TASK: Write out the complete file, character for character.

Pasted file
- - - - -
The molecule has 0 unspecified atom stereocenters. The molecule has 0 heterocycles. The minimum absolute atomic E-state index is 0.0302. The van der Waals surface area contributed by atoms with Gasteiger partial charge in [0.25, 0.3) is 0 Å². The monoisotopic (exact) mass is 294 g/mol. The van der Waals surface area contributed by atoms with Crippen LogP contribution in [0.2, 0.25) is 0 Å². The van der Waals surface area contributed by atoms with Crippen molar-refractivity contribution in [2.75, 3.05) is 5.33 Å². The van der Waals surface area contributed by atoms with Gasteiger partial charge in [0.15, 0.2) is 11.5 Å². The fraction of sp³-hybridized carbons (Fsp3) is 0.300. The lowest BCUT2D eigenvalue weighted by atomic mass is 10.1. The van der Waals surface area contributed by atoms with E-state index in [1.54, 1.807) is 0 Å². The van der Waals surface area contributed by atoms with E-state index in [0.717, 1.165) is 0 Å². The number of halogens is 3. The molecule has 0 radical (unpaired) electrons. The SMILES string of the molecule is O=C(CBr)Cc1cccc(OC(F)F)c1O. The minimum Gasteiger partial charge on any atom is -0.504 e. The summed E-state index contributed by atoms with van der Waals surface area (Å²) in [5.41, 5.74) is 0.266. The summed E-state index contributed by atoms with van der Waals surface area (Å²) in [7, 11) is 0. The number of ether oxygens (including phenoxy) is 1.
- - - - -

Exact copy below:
The molecule has 0 unspecified atom stereocenters. The molecule has 0 heterocycles. The minimum absolute atomic E-state index is 0.0302. The van der Waals surface area contributed by atoms with Gasteiger partial charge in [0.25, 0.3) is 0 Å². The monoisotopic (exact) mass is 294 g/mol. The van der Waals surface area contributed by atoms with Crippen LogP contribution in [0.2, 0.25) is 0 Å². The van der Waals surface area contributed by atoms with Crippen molar-refractivity contribution in [2.75, 3.05) is 5.33 Å². The van der Waals surface area contributed by atoms with Gasteiger partial charge in [0.15, 0.2) is 11.5 Å². The fraction of sp³-hybridized carbons (Fsp3) is 0.300. The lowest BCUT2D eigenvalue weighted by atomic mass is 10.1. The van der Waals surface area contributed by atoms with E-state index in [1.54, 1.807) is 0 Å². The van der Waals surface area contributed by atoms with E-state index in [0.717, 1.165) is 0 Å². The number of halogens is 3. The molecule has 0 radical (unpaired) electrons. The SMILES string of the molecule is O=C(CBr)Cc1cccc(OC(F)F)c1O. The minimum Gasteiger partial charge on any atom is -0.504 e. The summed E-state index contributed by atoms with van der Waals surface area (Å²) in [5.41, 5.74) is 0.266. The summed E-state index contributed by atoms with van der Waals surface area (Å²) in [7, 11) is 0. The number of ether oxygens (including phenoxy) is 1.